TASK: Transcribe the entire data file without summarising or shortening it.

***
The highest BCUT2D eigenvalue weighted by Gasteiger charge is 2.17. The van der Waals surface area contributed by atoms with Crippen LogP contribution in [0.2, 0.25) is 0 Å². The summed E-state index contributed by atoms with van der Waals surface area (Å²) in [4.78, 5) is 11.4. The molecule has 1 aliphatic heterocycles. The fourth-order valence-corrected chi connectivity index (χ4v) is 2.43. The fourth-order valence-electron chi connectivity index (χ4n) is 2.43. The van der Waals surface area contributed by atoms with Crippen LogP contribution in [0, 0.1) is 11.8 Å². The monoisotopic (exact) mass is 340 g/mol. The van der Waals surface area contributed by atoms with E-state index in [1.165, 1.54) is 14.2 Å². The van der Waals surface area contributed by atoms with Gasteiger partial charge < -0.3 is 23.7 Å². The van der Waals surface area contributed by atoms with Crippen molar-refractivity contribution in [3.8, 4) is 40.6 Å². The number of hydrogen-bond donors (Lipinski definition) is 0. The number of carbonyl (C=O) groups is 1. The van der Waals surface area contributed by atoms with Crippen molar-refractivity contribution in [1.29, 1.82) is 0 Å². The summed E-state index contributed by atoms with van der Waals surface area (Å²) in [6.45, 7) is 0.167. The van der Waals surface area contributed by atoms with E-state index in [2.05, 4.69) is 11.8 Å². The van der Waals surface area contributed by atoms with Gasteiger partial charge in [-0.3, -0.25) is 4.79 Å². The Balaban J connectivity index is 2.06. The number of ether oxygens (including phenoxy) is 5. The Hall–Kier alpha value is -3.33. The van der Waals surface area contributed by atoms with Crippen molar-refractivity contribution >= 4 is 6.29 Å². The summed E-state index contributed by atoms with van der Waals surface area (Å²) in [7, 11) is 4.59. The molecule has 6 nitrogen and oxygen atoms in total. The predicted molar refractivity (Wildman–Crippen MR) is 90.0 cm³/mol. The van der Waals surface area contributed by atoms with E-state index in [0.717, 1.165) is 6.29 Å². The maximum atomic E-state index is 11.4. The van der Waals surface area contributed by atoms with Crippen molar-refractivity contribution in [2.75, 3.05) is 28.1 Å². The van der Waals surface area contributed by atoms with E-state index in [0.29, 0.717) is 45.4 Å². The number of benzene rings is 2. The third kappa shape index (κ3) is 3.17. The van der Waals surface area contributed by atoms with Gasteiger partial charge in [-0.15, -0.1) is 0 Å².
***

The highest BCUT2D eigenvalue weighted by Gasteiger charge is 2.17. The van der Waals surface area contributed by atoms with Crippen LogP contribution in [0.2, 0.25) is 0 Å². The summed E-state index contributed by atoms with van der Waals surface area (Å²) in [4.78, 5) is 11.4. The molecule has 1 aliphatic heterocycles. The fourth-order valence-corrected chi connectivity index (χ4v) is 2.43. The fourth-order valence-electron chi connectivity index (χ4n) is 2.43. The van der Waals surface area contributed by atoms with Crippen LogP contribution in [0, 0.1) is 11.8 Å². The monoisotopic (exact) mass is 340 g/mol. The van der Waals surface area contributed by atoms with E-state index in [1.165, 1.54) is 14.2 Å². The van der Waals surface area contributed by atoms with Gasteiger partial charge < -0.3 is 23.7 Å². The van der Waals surface area contributed by atoms with Crippen molar-refractivity contribution in [3.8, 4) is 40.6 Å². The number of hydrogen-bond donors (Lipinski definition) is 0. The number of carbonyl (C=O) groups is 1. The van der Waals surface area contributed by atoms with Crippen molar-refractivity contribution in [1.29, 1.82) is 0 Å². The summed E-state index contributed by atoms with van der Waals surface area (Å²) in [6.45, 7) is 0.167. The van der Waals surface area contributed by atoms with E-state index in [2.05, 4.69) is 11.8 Å². The van der Waals surface area contributed by atoms with Gasteiger partial charge in [-0.3, -0.25) is 4.79 Å². The Balaban J connectivity index is 2.06. The number of ether oxygens (including phenoxy) is 5. The Hall–Kier alpha value is -3.33. The van der Waals surface area contributed by atoms with Crippen molar-refractivity contribution >= 4 is 6.29 Å². The summed E-state index contributed by atoms with van der Waals surface area (Å²) in [7, 11) is 4.59. The molecule has 6 nitrogen and oxygen atoms in total. The predicted molar refractivity (Wildman–Crippen MR) is 90.0 cm³/mol. The van der Waals surface area contributed by atoms with E-state index in [0.717, 1.165) is 6.29 Å². The maximum atomic E-state index is 11.4. The van der Waals surface area contributed by atoms with Crippen molar-refractivity contribution in [2.75, 3.05) is 28.1 Å². The van der Waals surface area contributed by atoms with E-state index in [0.29, 0.717) is 45.4 Å². The number of benzene rings is 2. The third kappa shape index (κ3) is 3.17. The van der Waals surface area contributed by atoms with Gasteiger partial charge in [-0.15, -0.1) is 0 Å².